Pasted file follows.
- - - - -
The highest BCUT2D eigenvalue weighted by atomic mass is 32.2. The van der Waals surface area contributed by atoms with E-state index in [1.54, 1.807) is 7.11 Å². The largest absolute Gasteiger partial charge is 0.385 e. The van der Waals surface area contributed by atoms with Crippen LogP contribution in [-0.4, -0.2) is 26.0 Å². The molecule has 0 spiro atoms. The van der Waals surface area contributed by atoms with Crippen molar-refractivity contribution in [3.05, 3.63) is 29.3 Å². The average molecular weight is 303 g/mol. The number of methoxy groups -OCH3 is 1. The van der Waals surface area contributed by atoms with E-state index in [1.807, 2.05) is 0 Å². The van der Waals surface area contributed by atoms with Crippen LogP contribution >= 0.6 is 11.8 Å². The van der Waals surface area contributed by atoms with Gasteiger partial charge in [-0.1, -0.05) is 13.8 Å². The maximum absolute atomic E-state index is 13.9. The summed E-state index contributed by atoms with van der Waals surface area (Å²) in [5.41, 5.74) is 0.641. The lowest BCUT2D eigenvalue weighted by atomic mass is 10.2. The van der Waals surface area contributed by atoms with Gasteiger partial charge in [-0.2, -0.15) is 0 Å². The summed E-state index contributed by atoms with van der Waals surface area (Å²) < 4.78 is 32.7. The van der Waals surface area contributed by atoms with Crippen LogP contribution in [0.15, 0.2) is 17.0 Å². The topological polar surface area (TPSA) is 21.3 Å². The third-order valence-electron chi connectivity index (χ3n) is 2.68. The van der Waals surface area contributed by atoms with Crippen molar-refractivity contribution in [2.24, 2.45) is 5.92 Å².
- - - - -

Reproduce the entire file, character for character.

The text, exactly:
The highest BCUT2D eigenvalue weighted by atomic mass is 32.2. The van der Waals surface area contributed by atoms with E-state index in [1.54, 1.807) is 7.11 Å². The largest absolute Gasteiger partial charge is 0.385 e. The van der Waals surface area contributed by atoms with Crippen LogP contribution in [-0.4, -0.2) is 26.0 Å². The molecule has 0 spiro atoms. The van der Waals surface area contributed by atoms with Crippen molar-refractivity contribution in [3.05, 3.63) is 29.3 Å². The average molecular weight is 303 g/mol. The number of methoxy groups -OCH3 is 1. The van der Waals surface area contributed by atoms with E-state index in [1.807, 2.05) is 0 Å². The van der Waals surface area contributed by atoms with Crippen LogP contribution >= 0.6 is 11.8 Å². The van der Waals surface area contributed by atoms with Gasteiger partial charge in [-0.1, -0.05) is 13.8 Å². The maximum absolute atomic E-state index is 13.9. The summed E-state index contributed by atoms with van der Waals surface area (Å²) in [5.41, 5.74) is 0.641. The lowest BCUT2D eigenvalue weighted by atomic mass is 10.2. The van der Waals surface area contributed by atoms with Gasteiger partial charge in [-0.2, -0.15) is 0 Å². The summed E-state index contributed by atoms with van der Waals surface area (Å²) < 4.78 is 32.7. The van der Waals surface area contributed by atoms with Crippen LogP contribution in [0.15, 0.2) is 17.0 Å². The topological polar surface area (TPSA) is 21.3 Å². The third-order valence-electron chi connectivity index (χ3n) is 2.68. The van der Waals surface area contributed by atoms with Crippen molar-refractivity contribution in [2.24, 2.45) is 5.92 Å².